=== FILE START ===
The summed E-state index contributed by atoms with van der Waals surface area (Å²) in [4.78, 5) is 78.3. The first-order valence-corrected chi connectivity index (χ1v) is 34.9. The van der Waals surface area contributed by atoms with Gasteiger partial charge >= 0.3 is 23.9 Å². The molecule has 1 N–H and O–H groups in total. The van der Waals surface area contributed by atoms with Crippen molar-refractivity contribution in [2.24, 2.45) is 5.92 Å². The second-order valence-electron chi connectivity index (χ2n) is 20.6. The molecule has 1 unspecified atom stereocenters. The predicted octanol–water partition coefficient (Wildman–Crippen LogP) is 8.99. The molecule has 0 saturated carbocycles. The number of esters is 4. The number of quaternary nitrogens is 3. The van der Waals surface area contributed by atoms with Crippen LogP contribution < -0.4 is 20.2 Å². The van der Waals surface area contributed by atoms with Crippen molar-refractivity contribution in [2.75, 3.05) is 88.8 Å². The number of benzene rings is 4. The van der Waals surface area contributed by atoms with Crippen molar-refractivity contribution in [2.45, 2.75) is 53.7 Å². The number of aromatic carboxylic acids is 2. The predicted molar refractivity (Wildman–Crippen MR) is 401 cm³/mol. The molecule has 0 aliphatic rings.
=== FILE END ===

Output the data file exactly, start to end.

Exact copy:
The summed E-state index contributed by atoms with van der Waals surface area (Å²) in [4.78, 5) is 78.3. The first-order valence-corrected chi connectivity index (χ1v) is 34.9. The van der Waals surface area contributed by atoms with Gasteiger partial charge >= 0.3 is 23.9 Å². The molecule has 1 N–H and O–H groups in total. The van der Waals surface area contributed by atoms with Crippen molar-refractivity contribution in [2.24, 2.45) is 5.92 Å². The second-order valence-electron chi connectivity index (χ2n) is 20.6. The molecule has 1 unspecified atom stereocenters. The predicted octanol–water partition coefficient (Wildman–Crippen LogP) is 8.99. The molecule has 0 saturated carbocycles. The number of esters is 4. The number of quaternary nitrogens is 3. The van der Waals surface area contributed by atoms with Crippen LogP contribution < -0.4 is 20.2 Å². The van der Waals surface area contributed by atoms with Crippen molar-refractivity contribution in [2.75, 3.05) is 88.8 Å². The number of benzene rings is 4. The van der Waals surface area contributed by atoms with Crippen molar-refractivity contribution in [2.45, 2.75) is 53.7 Å². The number of aromatic carboxylic acids is 2. The predicted molar refractivity (Wildman–Crippen MR) is 401 cm³/mol. The molecule has 0 aliphatic rings.